it has been mentioned (in the adobo book by alejandro and reyes-lumen) that the nation has at least 500 “official” versions of adobo; this is because (the book added) this family’s adobo is better than that family’s. every household has their own version – whether it be with pure vinegar, one with soy sauce, another with patis and the variations go on.
which is why, i think, if one should master a local dish and call it his/her own, it would have to be this one! unleash your inner adobo-ness haha or whatever.
yesterday was actually a culinary milestone for me because i concocted my first original recipe. though it may have others like it, what i did was as you would call it…purely “intuitional”. by intuition i mean, “a little bit of this, a little bit of that, and voila (while hoping it would still be palatable).” in short, there were no measurements involved; which is why i will not succeed as a baker.
sunday, day two of the community quarantine, we had to eat whatever my hands had to offer. i actually announced to my family the previous night that we will be eating adobo the next day because i planned to experiment haha. andre specifically said he preferred puti. puti or white in filipino, was a mixture that mainly relied on vinegar as opposed to the classic blend of soy sauce. and so, puti it was.
“yun yung niluluto sa sariling taba…” as my husband meticulously evoked.
any ingredient can go through the process of adobo – kangkong, squid, chicken, beef or pork. i chose pork because it was either that or chicken which we had too much of already.
before continuing with my recipe,
here’s a few notes on cooking adobo that i found interesting:
- pork liempo is best, tastiest and is better with skin-on. when cooked, become sticky and gelatine-y and helps thicken the sauce gloriously.
- simmer! cook meats in low fire from start to finish (till meats are tender) and sauce is reduced. (cook uncovered in last 10 minutes).
- cook chicken separately from pork. flavors come out better. then combine later when serving.
- always have salt in adobo. it helps balance the acidity.
- crush peppercorns at the last minute to retain its aroma.
- 1 medium-sized laurel leave can add flavor and aroma to 1/2 kilo or meat. if you have the chance, use fresh laurel leaves.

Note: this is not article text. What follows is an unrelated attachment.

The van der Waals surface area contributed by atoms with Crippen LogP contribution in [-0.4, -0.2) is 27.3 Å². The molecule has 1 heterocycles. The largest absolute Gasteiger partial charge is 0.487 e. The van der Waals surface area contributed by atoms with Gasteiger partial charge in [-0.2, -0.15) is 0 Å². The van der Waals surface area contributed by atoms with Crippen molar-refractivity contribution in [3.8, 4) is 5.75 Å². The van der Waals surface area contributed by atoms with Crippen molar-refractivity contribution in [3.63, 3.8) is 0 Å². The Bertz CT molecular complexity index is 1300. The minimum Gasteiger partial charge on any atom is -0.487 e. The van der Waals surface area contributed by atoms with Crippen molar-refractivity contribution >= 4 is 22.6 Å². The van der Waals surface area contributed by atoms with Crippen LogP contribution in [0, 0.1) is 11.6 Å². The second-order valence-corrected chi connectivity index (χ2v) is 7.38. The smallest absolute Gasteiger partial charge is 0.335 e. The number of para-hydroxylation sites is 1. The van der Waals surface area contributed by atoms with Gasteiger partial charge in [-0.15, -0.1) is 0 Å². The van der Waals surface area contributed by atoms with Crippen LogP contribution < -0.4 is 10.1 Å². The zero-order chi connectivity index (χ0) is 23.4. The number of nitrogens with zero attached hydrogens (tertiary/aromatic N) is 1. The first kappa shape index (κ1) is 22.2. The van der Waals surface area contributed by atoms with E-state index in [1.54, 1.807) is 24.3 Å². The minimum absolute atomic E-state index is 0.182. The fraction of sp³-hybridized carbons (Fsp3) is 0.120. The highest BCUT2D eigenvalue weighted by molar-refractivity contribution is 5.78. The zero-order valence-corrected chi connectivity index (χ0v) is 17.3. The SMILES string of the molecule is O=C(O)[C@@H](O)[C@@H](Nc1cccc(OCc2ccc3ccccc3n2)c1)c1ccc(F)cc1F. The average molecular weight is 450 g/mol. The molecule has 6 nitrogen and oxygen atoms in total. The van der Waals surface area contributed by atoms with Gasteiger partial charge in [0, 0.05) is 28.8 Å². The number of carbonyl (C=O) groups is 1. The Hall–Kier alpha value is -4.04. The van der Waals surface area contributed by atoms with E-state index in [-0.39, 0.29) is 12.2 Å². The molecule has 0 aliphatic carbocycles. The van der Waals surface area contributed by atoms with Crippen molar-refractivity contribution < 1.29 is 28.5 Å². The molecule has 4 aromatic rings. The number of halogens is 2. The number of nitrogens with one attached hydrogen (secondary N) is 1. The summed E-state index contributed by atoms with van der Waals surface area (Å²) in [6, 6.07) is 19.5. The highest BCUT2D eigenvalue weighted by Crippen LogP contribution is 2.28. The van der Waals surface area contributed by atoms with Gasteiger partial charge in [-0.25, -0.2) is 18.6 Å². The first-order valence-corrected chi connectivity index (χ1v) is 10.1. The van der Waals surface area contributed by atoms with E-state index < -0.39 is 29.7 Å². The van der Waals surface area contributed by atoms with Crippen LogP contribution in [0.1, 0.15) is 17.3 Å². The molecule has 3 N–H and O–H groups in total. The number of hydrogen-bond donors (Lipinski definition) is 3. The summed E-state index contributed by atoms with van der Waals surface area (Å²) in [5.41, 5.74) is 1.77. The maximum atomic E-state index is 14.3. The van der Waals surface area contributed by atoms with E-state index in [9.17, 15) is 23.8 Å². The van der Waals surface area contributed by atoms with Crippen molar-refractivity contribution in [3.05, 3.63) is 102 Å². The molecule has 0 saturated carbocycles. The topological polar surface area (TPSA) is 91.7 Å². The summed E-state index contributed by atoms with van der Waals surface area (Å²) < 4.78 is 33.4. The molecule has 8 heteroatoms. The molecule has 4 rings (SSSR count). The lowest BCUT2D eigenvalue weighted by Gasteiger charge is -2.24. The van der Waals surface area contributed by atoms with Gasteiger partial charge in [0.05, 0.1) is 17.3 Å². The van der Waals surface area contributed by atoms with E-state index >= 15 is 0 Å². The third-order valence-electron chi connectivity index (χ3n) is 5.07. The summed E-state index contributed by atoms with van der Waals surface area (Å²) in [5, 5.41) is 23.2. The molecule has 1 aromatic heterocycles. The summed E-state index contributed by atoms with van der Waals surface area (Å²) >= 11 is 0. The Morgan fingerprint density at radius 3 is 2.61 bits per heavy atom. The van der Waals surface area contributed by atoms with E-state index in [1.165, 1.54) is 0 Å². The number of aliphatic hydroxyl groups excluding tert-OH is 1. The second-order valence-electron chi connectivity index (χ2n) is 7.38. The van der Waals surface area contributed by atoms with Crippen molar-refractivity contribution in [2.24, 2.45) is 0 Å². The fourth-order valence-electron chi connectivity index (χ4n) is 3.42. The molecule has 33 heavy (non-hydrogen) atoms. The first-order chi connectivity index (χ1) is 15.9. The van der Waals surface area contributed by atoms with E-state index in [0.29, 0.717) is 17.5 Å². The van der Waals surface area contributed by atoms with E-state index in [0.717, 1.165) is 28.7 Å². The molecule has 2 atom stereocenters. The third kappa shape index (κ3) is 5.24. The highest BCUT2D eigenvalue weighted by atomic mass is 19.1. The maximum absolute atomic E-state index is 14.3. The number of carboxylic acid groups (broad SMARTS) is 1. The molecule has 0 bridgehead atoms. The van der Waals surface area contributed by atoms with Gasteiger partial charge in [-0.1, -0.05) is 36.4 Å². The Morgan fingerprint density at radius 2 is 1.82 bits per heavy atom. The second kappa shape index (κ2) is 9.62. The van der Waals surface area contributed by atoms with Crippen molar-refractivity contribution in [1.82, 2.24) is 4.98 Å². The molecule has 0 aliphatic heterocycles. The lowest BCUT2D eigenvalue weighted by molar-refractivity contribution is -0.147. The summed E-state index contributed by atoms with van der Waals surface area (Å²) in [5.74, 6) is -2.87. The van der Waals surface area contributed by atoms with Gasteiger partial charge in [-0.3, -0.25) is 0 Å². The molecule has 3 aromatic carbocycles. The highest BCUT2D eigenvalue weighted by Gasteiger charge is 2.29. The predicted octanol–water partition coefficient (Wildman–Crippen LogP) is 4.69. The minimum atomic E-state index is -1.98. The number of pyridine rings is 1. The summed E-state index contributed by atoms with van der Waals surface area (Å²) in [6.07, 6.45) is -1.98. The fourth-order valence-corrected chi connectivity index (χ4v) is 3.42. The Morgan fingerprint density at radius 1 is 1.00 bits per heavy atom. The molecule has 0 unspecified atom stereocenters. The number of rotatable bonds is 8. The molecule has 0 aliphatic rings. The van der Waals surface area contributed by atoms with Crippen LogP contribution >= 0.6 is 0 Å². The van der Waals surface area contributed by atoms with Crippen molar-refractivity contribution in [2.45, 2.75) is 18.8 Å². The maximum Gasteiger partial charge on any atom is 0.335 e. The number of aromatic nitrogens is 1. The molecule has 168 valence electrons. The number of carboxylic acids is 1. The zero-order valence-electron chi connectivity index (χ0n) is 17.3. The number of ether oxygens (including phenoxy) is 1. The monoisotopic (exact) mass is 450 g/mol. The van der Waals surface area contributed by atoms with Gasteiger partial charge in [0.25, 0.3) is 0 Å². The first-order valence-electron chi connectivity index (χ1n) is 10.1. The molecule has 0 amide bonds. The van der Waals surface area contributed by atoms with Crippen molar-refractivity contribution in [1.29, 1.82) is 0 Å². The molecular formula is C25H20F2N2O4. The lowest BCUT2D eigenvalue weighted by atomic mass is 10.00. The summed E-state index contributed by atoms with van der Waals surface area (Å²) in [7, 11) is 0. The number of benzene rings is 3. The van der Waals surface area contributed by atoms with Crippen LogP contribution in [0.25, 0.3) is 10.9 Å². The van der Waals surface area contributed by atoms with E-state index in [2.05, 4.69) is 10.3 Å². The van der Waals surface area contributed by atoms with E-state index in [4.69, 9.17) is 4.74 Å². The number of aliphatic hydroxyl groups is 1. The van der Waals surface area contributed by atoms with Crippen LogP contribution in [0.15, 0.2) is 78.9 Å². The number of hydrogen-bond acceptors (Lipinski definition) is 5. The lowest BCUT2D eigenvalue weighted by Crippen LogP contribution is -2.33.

- garlic. crush only when about to be used. if left in the marinade overnight, it will lose its strong flavor. be generous with garlic.
- braise meats first in, first out till brown. then simmer till tender. for a better finish, bake at the last 15 minutes.
- do not stir vinegar till it has cooked. that is, when all the acid has evaporated. your nose will tell.
1/2 kilo of pork (i used our remaining pork sinigang cut; opt for pork liempo when cooking adobo), salt and pepper to taste
for the sauce: 1 sili labuyo, 4 cloves of garlic (mashed), 2 dahon ng laurel (the photo is for aesthetics only), 2 tbsp of peppercorns, 1/4 cup vinegar, 1/2 cup of water, (**optional: i added 2 tbsp of calamansi liqueur which i found in my dad’s wine cabinet, i do not know if it made any difference hahaha you can skip this one).
i mixed all of the ingredients (excluding the pork) and placed them in a bowl. after which, i washed the pork, then put salt and pepper on it. the difference with this adobo is that i did not marinate the meat in the sauce, i added it after i fried the pork in a pot. when it was cooked, i then mixed in the sauce that i prepared earlier. i allowed the adobo to simmer until the meat was super tender to eat. by this time, the sauce reduced in half or maybe even more. it was more of a dry dish than a wet one. 🙂
for an added extra, i made fried rice from the remaining sauce that was left in the sauce pot.
do you eat yours with burong mangga? we do.
i hope you find your version soon! 🙂